Postgraduate Course: Intermediate Epidemiology (PUHR11067)
|School||Deanery of Molecular, Genetic and Population Health Sciences
||College||College of Medicine and Veterinary Medicine
|Credit level (Normal year taken)||SCQF Level 11 (Postgraduate)
|Course type||Online Distance Learning
||Availability||Not available to visiting students
|Summary||The purpose of this course is to further develop the methodologic concepts underlying the science of epidemiology.
The material covered is intended to broaden and extend the student's understanding of the elements of study design, data analysis, and inference in epidemiologic research, including issues related to causation, bias, confounding, effect modification, regression dilution bias, random and systematic errors. Concepts on health inequalities, communicable and non-communicable diseases, screening, molecular and genetic epidemiology will also be covered.
The course will explore the following concepts: study design, data analysis, causation, bias, confounding, effect modification, regression dilution bias, random and systematic errors, health inequalities, communicable and non-communicable diseases, screening, molecular epidemiology, genetic epidemiology, routine data.
The course will comprise of 5 lectures, 5 workshop sessions and 1 online assessment. Students are expected to read background materials before the lecture(s) of each week. They are also expected to work in groups for the workshops and online assessment sessions.
A short pre-course lecture and quiz will be offered to the students to revisit the key concepts covered in the Epidemiology for Health Professionals course.
1. Lecture and workshop on health inequalities (different types, global, within countries, measurement and analytical methods, SES as an example). Effect modification.
2. Lecture and workshop on non-communicable diseases covering the concepts of regression dilution bias, and random and systematic errors.
3. Lecture and workshop on causal inference, Bradford Hill criteria.
4. Lecture and workshop on infectious diseases.
5. Lecture and workshop on genetic epidemiology. Application of genetic epidemiology for screening.
Entry Requirements (not applicable to Visiting Students)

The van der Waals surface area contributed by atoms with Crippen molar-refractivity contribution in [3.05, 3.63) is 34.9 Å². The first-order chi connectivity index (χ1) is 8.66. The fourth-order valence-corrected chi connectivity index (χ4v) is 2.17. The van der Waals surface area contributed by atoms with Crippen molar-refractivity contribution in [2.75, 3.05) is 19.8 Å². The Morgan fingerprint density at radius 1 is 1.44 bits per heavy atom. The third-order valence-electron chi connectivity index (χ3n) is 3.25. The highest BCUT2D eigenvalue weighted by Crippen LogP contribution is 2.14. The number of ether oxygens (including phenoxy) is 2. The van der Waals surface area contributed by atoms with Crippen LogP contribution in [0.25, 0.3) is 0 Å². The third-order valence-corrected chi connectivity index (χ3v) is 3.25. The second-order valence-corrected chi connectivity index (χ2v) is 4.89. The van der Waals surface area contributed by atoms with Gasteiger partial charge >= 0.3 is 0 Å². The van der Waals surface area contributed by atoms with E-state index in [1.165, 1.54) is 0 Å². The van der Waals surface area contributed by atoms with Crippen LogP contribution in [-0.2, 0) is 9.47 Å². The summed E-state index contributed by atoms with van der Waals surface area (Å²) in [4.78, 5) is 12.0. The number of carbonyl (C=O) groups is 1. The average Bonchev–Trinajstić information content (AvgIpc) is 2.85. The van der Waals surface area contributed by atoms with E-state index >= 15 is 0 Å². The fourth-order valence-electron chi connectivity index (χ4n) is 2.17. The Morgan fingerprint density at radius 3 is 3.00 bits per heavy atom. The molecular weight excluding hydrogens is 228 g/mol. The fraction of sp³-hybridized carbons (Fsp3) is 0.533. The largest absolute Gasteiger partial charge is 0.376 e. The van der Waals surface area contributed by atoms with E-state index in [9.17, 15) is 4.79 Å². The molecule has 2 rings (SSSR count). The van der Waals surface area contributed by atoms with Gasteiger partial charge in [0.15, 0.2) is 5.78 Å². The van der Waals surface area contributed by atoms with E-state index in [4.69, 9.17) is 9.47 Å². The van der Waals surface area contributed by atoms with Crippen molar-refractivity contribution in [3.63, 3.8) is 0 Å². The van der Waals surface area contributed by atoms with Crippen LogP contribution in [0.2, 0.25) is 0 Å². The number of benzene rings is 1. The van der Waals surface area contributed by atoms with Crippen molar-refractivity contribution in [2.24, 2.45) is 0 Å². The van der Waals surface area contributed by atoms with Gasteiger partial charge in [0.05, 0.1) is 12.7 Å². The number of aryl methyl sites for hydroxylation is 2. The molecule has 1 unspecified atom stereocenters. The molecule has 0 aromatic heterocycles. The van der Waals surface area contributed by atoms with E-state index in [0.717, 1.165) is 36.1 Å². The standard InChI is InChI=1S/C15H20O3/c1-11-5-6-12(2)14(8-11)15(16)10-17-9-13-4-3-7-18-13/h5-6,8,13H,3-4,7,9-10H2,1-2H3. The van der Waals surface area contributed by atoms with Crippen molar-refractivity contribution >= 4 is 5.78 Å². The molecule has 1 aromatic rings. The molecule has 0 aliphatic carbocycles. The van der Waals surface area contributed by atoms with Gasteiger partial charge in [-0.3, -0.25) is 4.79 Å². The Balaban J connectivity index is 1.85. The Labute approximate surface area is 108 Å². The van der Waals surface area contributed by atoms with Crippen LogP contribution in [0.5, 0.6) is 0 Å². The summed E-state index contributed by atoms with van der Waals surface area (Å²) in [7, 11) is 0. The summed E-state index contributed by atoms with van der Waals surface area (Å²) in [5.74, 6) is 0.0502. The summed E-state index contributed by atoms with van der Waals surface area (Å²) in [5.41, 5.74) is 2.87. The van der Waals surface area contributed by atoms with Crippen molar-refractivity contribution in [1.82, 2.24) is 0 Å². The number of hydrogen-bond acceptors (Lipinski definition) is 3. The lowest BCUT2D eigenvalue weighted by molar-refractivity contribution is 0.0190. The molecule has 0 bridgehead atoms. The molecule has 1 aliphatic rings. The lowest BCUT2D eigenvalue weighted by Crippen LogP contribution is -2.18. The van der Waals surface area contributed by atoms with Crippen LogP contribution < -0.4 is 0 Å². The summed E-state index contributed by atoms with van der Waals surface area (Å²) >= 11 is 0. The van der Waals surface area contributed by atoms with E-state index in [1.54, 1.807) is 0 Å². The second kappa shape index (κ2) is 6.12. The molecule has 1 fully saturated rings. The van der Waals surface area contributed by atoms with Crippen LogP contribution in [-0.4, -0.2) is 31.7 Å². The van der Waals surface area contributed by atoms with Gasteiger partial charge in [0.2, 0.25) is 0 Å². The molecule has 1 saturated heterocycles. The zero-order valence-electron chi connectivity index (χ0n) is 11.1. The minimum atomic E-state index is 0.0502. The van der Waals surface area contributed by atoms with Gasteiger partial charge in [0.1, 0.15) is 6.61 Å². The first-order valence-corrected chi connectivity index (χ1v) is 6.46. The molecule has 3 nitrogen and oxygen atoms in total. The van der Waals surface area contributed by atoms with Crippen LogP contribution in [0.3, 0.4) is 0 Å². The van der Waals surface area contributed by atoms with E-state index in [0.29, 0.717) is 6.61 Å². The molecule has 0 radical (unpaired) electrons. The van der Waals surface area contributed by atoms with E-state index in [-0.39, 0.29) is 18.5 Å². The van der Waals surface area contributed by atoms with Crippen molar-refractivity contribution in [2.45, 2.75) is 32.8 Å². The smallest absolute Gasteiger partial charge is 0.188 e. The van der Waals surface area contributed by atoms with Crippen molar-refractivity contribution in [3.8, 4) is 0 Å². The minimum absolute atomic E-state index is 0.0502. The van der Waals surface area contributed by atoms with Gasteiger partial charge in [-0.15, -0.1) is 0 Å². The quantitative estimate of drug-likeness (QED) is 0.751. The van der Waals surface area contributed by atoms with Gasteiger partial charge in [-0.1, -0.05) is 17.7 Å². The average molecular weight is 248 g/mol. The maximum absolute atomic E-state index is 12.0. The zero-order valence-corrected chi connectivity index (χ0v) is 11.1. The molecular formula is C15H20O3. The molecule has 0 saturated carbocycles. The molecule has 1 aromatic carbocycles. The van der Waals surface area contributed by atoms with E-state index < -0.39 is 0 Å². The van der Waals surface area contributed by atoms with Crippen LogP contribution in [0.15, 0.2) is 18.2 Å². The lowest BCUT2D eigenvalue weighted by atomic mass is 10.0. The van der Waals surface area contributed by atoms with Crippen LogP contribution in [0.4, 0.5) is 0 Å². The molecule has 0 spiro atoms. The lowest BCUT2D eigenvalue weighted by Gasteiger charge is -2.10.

||Other requirements|| None
Course Delivery Information
|Academic year 2016/17, Not available to visiting students (SS1)
|Course Start Date
|Learning and Teaching activities (Further Info)
Lecture Hours 5,
Seminar/Tutorial Hours 1,
Online Activities 35,
Feedback/Feedforward Hours 5,
Formative Assessment Hours 5,
Revision Session Hours 1,
Programme Level Learning and Teaching Hours 2,
Directed Learning and Independent Learning Hours
|Assessment (Further Info)
|Additional Information (Assessment)
||Written Exam 0 %, Coursework 100 %, Practical Exam 0 %
Formal summative written assessment will constitute 60% of the student's grade. Online assessment will incorporate a variety of activities and will constitute 40% of the overall course grade and is taken to represent a formative assessment of learning throughout the programme.
||Marks and individual feedback will be returned to students via Grademark.
|No Exam Information
On completion of this course, the student will be able to:
- Discuss intermediate level epidemiological concepts including the concepts of causality, effect modification, regression dilution bias, random and systematic errors.
- Discuss the global patterns and risk factors of major communicable and non-communicable diseases and understand the concept, importance and main methods of the Global Burden of Disease exercise.
- Discuss between-country and within-country health inequalities, how to measure social determinants (individual vs area-based measures); how to compare/analyse health inequalities
- Discuss the roles of molecular and genetic epidemiology in understanding disease aetiology and how they can be used for targeted screening or treatment
- Critically evaluate the literature and apply this knowledge to key topics in epidemiology
|Individual reading lists will be provided with each lecture.|
|Graduate Attributes and Skills
||As a result of studying this course the following generic and transferable skills are expected to be developed:
1) Generic cognitive skills
Students will learn to apply critical analysis, evaluation and synthesis to forefront issues, or issues that are informed by forefront developments in epidemiology. Students will learn to critically review, consolidate and extend knowledge, skills, practices and thinking in relation to epidemiology. Students will also learn to deal with complex issues and make informed judgements in situations in the absence of complete or consistent data/information.
2) Communication, numeracy and IT skills
Students will learn to communicate with peers, more senior colleagues and specialists in the duration of the course through the tutorials, group work and online assessment. Students will be encouraged to use a wide range of ICT applications to support and enhance work at this level and adjust features to suit purpose. Students will undertake critical evaluations of a wide range of numerical and graphical data through the tutorials and online assessment.
3) Autonomy, accountability and working with others
Students will be encouraged to exercise substantial autonomy and initiative in professional and equivalent activities. Students will take responsibility for own work and/or significant responsibility for the work of others through the group work.
|Keywords||epidemiology,applied epidemiology,study design,data analysis,inference,causation,bias
|Course organiser||Dr Evropi Theodoratou
Tel: (0131 6)50 4335
|Course secretary||Miss Sarah Gordon
Tel: (0131 6)51 7112
© Copyright 2016 The University of Edinburgh - 3 February 2017 5:12 am